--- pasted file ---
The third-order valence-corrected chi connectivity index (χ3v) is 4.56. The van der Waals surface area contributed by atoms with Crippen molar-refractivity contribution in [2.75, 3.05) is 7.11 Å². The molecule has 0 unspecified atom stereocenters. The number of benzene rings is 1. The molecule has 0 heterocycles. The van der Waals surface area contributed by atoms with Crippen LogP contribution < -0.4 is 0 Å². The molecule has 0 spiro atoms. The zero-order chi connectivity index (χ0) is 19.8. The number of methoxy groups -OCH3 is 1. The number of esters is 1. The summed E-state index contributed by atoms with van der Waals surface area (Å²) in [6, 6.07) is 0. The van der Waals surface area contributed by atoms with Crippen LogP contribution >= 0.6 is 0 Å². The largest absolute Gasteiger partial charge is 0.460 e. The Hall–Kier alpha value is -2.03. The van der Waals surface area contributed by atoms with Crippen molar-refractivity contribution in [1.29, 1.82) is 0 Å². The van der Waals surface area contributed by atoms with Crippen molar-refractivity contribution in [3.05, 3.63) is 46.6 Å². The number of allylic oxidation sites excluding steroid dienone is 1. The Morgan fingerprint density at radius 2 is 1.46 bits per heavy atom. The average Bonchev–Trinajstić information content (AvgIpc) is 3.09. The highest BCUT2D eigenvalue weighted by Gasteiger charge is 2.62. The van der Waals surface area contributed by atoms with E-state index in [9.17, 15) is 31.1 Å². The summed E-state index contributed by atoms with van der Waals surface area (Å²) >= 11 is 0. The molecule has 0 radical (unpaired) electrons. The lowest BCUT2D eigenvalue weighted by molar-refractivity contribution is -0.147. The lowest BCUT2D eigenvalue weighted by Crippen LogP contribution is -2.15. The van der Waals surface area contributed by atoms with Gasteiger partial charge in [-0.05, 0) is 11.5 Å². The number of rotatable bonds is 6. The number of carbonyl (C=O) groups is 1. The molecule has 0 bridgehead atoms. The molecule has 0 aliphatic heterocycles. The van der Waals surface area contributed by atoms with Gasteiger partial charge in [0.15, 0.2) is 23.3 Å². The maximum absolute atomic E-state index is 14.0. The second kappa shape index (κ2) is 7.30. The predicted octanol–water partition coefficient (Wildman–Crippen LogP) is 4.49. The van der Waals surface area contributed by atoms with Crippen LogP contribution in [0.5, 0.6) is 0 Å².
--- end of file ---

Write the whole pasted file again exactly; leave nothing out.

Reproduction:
The third-order valence-corrected chi connectivity index (χ3v) is 4.56. The van der Waals surface area contributed by atoms with Crippen molar-refractivity contribution in [2.75, 3.05) is 7.11 Å². The molecule has 0 unspecified atom stereocenters. The number of benzene rings is 1. The molecule has 0 heterocycles. The van der Waals surface area contributed by atoms with Crippen LogP contribution < -0.4 is 0 Å². The molecule has 0 spiro atoms. The zero-order chi connectivity index (χ0) is 19.8. The number of methoxy groups -OCH3 is 1. The number of esters is 1. The summed E-state index contributed by atoms with van der Waals surface area (Å²) in [6, 6.07) is 0. The van der Waals surface area contributed by atoms with Crippen LogP contribution >= 0.6 is 0 Å². The largest absolute Gasteiger partial charge is 0.460 e. The Hall–Kier alpha value is -2.03. The van der Waals surface area contributed by atoms with Crippen molar-refractivity contribution in [1.29, 1.82) is 0 Å². The van der Waals surface area contributed by atoms with Crippen molar-refractivity contribution in [3.05, 3.63) is 46.6 Å². The number of allylic oxidation sites excluding steroid dienone is 1. The Morgan fingerprint density at radius 2 is 1.46 bits per heavy atom. The average Bonchev–Trinajstić information content (AvgIpc) is 3.09. The highest BCUT2D eigenvalue weighted by Gasteiger charge is 2.62. The van der Waals surface area contributed by atoms with E-state index in [9.17, 15) is 31.1 Å². The summed E-state index contributed by atoms with van der Waals surface area (Å²) >= 11 is 0. The molecule has 0 radical (unpaired) electrons. The lowest BCUT2D eigenvalue weighted by molar-refractivity contribution is -0.147. The lowest BCUT2D eigenvalue weighted by Crippen LogP contribution is -2.15. The van der Waals surface area contributed by atoms with Gasteiger partial charge in [-0.05, 0) is 11.5 Å². The number of rotatable bonds is 6. The number of carbonyl (C=O) groups is 1. The molecule has 0 bridgehead atoms. The molecule has 0 aliphatic heterocycles. The van der Waals surface area contributed by atoms with Gasteiger partial charge in [0.15, 0.2) is 23.3 Å². The maximum absolute atomic E-state index is 14.0. The second kappa shape index (κ2) is 7.30. The predicted octanol–water partition coefficient (Wildman–Crippen LogP) is 4.49. The van der Waals surface area contributed by atoms with Crippen LogP contribution in [0.5, 0.6) is 0 Å².